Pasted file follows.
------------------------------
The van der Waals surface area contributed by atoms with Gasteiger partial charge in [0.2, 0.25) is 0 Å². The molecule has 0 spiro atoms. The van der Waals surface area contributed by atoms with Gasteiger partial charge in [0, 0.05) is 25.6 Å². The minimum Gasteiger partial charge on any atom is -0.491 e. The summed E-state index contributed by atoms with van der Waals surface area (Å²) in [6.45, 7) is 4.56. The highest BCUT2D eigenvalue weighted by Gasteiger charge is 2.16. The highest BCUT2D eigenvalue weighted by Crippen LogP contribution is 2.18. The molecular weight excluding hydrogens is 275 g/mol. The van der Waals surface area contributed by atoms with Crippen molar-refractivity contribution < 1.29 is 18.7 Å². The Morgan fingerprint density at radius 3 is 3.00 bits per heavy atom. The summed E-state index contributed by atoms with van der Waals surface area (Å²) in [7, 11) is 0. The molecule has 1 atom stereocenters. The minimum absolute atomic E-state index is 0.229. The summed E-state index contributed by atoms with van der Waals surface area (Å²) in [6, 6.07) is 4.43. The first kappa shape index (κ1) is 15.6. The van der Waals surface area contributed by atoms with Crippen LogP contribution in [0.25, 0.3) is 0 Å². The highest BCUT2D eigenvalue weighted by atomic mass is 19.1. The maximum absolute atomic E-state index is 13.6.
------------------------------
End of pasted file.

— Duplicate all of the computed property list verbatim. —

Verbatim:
The van der Waals surface area contributed by atoms with Gasteiger partial charge in [0.2, 0.25) is 0 Å². The molecule has 0 spiro atoms. The van der Waals surface area contributed by atoms with Gasteiger partial charge in [0, 0.05) is 25.6 Å². The minimum Gasteiger partial charge on any atom is -0.491 e. The summed E-state index contributed by atoms with van der Waals surface area (Å²) in [6.45, 7) is 4.56. The highest BCUT2D eigenvalue weighted by Gasteiger charge is 2.16. The highest BCUT2D eigenvalue weighted by Crippen LogP contribution is 2.18. The molecular weight excluding hydrogens is 275 g/mol. The van der Waals surface area contributed by atoms with Crippen molar-refractivity contribution < 1.29 is 18.7 Å². The Morgan fingerprint density at radius 3 is 3.00 bits per heavy atom. The summed E-state index contributed by atoms with van der Waals surface area (Å²) in [7, 11) is 0. The molecule has 1 atom stereocenters. The minimum absolute atomic E-state index is 0.229. The summed E-state index contributed by atoms with van der Waals surface area (Å²) in [6, 6.07) is 4.43. The first kappa shape index (κ1) is 15.6. The van der Waals surface area contributed by atoms with Crippen LogP contribution in [0.25, 0.3) is 0 Å². The highest BCUT2D eigenvalue weighted by atomic mass is 19.1. The maximum absolute atomic E-state index is 13.6.